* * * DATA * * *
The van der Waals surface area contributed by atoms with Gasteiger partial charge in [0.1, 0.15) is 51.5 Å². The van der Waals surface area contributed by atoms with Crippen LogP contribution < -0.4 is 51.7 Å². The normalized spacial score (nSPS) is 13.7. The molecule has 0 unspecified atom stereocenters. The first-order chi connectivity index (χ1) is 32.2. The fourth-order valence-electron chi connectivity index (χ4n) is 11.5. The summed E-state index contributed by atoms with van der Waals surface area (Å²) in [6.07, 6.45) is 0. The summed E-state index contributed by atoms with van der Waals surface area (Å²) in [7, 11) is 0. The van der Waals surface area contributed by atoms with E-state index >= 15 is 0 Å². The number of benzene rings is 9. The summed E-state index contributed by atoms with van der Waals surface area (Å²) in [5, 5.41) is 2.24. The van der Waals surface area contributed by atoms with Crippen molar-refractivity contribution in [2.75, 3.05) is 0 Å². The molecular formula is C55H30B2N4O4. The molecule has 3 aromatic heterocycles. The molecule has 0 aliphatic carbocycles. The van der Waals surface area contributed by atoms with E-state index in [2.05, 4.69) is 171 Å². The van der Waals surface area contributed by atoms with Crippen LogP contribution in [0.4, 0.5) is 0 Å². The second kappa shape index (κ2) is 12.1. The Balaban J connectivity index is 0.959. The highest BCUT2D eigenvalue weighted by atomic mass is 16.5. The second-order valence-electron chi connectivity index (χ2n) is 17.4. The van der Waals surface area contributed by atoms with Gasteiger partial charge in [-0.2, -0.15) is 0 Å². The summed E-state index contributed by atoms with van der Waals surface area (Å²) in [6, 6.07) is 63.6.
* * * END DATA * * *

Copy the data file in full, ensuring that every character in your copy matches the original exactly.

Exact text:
The van der Waals surface area contributed by atoms with Gasteiger partial charge in [0.1, 0.15) is 51.5 Å². The van der Waals surface area contributed by atoms with Crippen LogP contribution < -0.4 is 51.7 Å². The normalized spacial score (nSPS) is 13.7. The molecule has 0 unspecified atom stereocenters. The first-order chi connectivity index (χ1) is 32.2. The fourth-order valence-electron chi connectivity index (χ4n) is 11.5. The summed E-state index contributed by atoms with van der Waals surface area (Å²) in [6.07, 6.45) is 0. The summed E-state index contributed by atoms with van der Waals surface area (Å²) in [7, 11) is 0. The van der Waals surface area contributed by atoms with E-state index >= 15 is 0 Å². The number of benzene rings is 9. The summed E-state index contributed by atoms with van der Waals surface area (Å²) in [5, 5.41) is 2.24. The van der Waals surface area contributed by atoms with Crippen molar-refractivity contribution in [2.75, 3.05) is 0 Å². The molecular formula is C55H30B2N4O4. The molecule has 3 aromatic heterocycles. The molecule has 0 aliphatic carbocycles. The van der Waals surface area contributed by atoms with E-state index in [2.05, 4.69) is 171 Å². The van der Waals surface area contributed by atoms with Crippen LogP contribution in [0.4, 0.5) is 0 Å². The second kappa shape index (κ2) is 12.1. The Balaban J connectivity index is 0.959. The highest BCUT2D eigenvalue weighted by atomic mass is 16.5. The second-order valence-electron chi connectivity index (χ2n) is 17.4. The van der Waals surface area contributed by atoms with Gasteiger partial charge in [-0.2, -0.15) is 0 Å². The summed E-state index contributed by atoms with van der Waals surface area (Å²) in [6, 6.07) is 63.6.